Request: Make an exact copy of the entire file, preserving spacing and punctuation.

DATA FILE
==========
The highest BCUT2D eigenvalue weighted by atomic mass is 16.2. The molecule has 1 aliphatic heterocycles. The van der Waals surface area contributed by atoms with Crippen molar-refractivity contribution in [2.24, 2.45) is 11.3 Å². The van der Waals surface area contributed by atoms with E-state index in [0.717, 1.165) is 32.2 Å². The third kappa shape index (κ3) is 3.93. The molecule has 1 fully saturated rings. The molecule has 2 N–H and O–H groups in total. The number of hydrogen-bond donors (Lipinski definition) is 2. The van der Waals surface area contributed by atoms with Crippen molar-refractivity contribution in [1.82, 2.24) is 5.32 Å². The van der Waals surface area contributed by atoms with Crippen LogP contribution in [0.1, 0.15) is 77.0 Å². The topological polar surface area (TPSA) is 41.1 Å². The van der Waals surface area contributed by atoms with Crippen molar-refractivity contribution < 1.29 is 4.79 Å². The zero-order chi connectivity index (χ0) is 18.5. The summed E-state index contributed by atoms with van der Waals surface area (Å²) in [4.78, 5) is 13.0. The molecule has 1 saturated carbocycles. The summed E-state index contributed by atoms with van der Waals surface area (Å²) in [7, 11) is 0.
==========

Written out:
The highest BCUT2D eigenvalue weighted by atomic mass is 16.2. The molecule has 1 aliphatic heterocycles. The van der Waals surface area contributed by atoms with Crippen molar-refractivity contribution in [2.24, 2.45) is 11.3 Å². The van der Waals surface area contributed by atoms with E-state index in [0.717, 1.165) is 32.2 Å². The third kappa shape index (κ3) is 3.93. The molecule has 1 fully saturated rings. The molecule has 2 N–H and O–H groups in total. The number of hydrogen-bond donors (Lipinski definition) is 2. The van der Waals surface area contributed by atoms with Crippen molar-refractivity contribution in [1.82, 2.24) is 5.32 Å². The van der Waals surface area contributed by atoms with Crippen LogP contribution in [0.1, 0.15) is 77.0 Å². The topological polar surface area (TPSA) is 41.1 Å². The van der Waals surface area contributed by atoms with Crippen molar-refractivity contribution < 1.29 is 4.79 Å². The zero-order chi connectivity index (χ0) is 18.5. The summed E-state index contributed by atoms with van der Waals surface area (Å²) in [4.78, 5) is 13.0. The molecule has 1 saturated carbocycles. The summed E-state index contributed by atoms with van der Waals surface area (Å²) in [7, 11) is 0.